The beekeeping season is almost done for another year but look what its yielded… Special 2019 Varietal Release – April 2019.
With the glimpse of the first cooler nights in the North East of Victoria, we spy the end of the beekeeping season. Cool nights are a welcome relief for both us and our bees.
We’re checking the bees now just to make sure all the hives have enough honey to last them through the winter. From here all the honey stays with the hive, ensuring the bees have good stores of honey to last the winter when it’s too cold to fly and the blossoms are long gone.
We turn now to ready ourselves for more jars of our 100% Australian honey to leave our doors as the cool weather seems to switch the nations eating habits to cooler weather breakfasts where more honey naturally pairs with warm porridge, crumpets and thick toast.
We get pretty passionate about the trees the bees gather honey from and to share this passion we’re proud to bring you some really special new honeys in our 2019 Special Varietal release. As the season unfolds I kept aside special lots of honey from trees we don’t see flower very often (or in this year’s case ever before) to produce honey.
Each year thousands of beehives pollinate almonds and our family has been pollinating almonds for more than 50 years but never in that time have we known almond trees to yield nectar that the bees have produced honey from. I can’t help but wonder if this is also a result of our changing climate Normally the bees are only there to move about the pollen (which produces the almond nuts) and we don’t get any honey. But this year one of our beekeepers seemed to be in just the right place, with just the right conditions and we have a tiny amount of really Limited Edition Almond Honey – it’s like no other honey I’ve ever tasted before, really different in both texture and flavour and I’m not giving any surprises away!
Blackberry is back and its mild fresh fruity flavour is always really popular. Our Blackberry fans who have been waiting so patiently for this honey to be produced will be pretty happy I expect.
Another particularly special honey we’ve managed to source is Scented Ash. The first thing you notice about Scented Ash is it’s amazingly light, floral aroma – it reminds me of lilac bushes in full bloom. Produced from a small rainforest tree in Northern Australia I think this has to be one of the most interesting and unique honey’s you will ever taste. We’ve produced, procured and packed a vast quantity of honey in our time but this is the first time we’ve ever seen and tasted Scented Ash. I’ve got my personal stash stockpiled so I can rotate this variety amongst my all time favourites. This tree only flowers spasmodically and so it’s really rare to get this honey.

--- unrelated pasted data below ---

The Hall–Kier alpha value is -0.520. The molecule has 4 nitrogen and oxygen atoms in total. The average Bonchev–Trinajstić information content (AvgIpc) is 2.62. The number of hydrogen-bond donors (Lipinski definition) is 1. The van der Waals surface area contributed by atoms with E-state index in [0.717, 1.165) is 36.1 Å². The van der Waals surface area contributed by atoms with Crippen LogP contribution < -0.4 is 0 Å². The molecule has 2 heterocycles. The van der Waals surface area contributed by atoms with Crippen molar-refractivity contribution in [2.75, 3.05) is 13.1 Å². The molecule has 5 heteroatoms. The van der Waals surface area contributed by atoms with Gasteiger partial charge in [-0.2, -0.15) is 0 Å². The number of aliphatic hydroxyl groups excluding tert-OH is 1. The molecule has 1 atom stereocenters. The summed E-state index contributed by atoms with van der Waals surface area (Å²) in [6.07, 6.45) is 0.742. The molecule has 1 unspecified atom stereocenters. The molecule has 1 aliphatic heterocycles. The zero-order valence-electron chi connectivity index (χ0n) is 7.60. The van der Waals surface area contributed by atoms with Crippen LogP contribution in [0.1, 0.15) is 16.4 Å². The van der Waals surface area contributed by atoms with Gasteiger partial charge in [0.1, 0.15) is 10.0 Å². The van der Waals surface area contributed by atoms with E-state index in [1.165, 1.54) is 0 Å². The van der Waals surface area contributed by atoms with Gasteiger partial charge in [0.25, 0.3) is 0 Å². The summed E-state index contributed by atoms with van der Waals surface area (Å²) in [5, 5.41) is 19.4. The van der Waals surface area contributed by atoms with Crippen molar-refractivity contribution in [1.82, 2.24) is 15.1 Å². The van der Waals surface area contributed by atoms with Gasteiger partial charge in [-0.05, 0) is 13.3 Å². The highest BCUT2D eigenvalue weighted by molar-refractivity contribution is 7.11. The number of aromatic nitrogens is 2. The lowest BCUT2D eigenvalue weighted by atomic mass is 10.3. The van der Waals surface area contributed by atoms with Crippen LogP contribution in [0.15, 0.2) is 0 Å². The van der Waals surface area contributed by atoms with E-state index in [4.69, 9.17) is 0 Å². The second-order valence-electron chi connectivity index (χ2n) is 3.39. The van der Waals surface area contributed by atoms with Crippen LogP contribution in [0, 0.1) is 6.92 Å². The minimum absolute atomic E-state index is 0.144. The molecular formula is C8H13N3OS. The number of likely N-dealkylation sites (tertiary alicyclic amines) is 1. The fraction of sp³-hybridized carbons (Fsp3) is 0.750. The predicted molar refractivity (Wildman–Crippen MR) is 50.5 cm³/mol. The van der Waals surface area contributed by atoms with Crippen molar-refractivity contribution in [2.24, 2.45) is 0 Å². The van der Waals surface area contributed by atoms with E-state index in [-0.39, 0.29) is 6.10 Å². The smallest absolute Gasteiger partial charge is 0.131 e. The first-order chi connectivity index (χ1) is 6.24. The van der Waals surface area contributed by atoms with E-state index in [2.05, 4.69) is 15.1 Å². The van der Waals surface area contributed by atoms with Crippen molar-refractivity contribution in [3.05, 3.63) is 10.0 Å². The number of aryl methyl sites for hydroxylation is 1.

From Queensland we go to outback NSW where the Pilliga Box grows. The Pilliga Forest also known as the “Pilliga Scrub” is home to the Pilliga Box. This is a 3000km square semi arid woodland of continuous remnant vegetation – the largest continuous remnant vegetation area in NSW just outside Dubbo in the Central West of the State. Pilliga is an Australian aboriginal name meaning “swamp oak”. Pilliga Box grows on the gentle slopes and plains on low-lying ground, preferring sandy loams and shallow soils with clay subsoils. The Pilliga is part of the traditional area of the Gamilaraay (also known as Gamilaroi or Gomeroi) people and contentious because of coal seam gas production. We paused and breathed in the Pilliga scrub this year in amongst one of the worst droughts on record. We wandered through the dry creek beds, camera in hand, ears and eyes wide open taking in small parts of this beautiful landscape. Parched soil, dry leaves on the ground beneath the canopy and enough of a pause to feel captivated by the mystique of this special bush. My curiosity for this tract of land and its flora has since been nourished by the ABC History Channel podcast “ Eric Rolls and the Pilliga Forest” – check it out. Eric Rolls wrote Australia’s first true environmental history of the Pilliga Forest – “A Million Wild Acres” from his first hand observations as a local farmer, researcher and naturalist. I reckon he’d be pleased that we were sharing this very special honey from his patch.
Get out amongst the trees, but if you can’t nourish your senses and your soul with the results of trees and bees. We hope you enjoy one of this year’s very special Limited release honey’s (click here to view the range)!
Go well, bee well!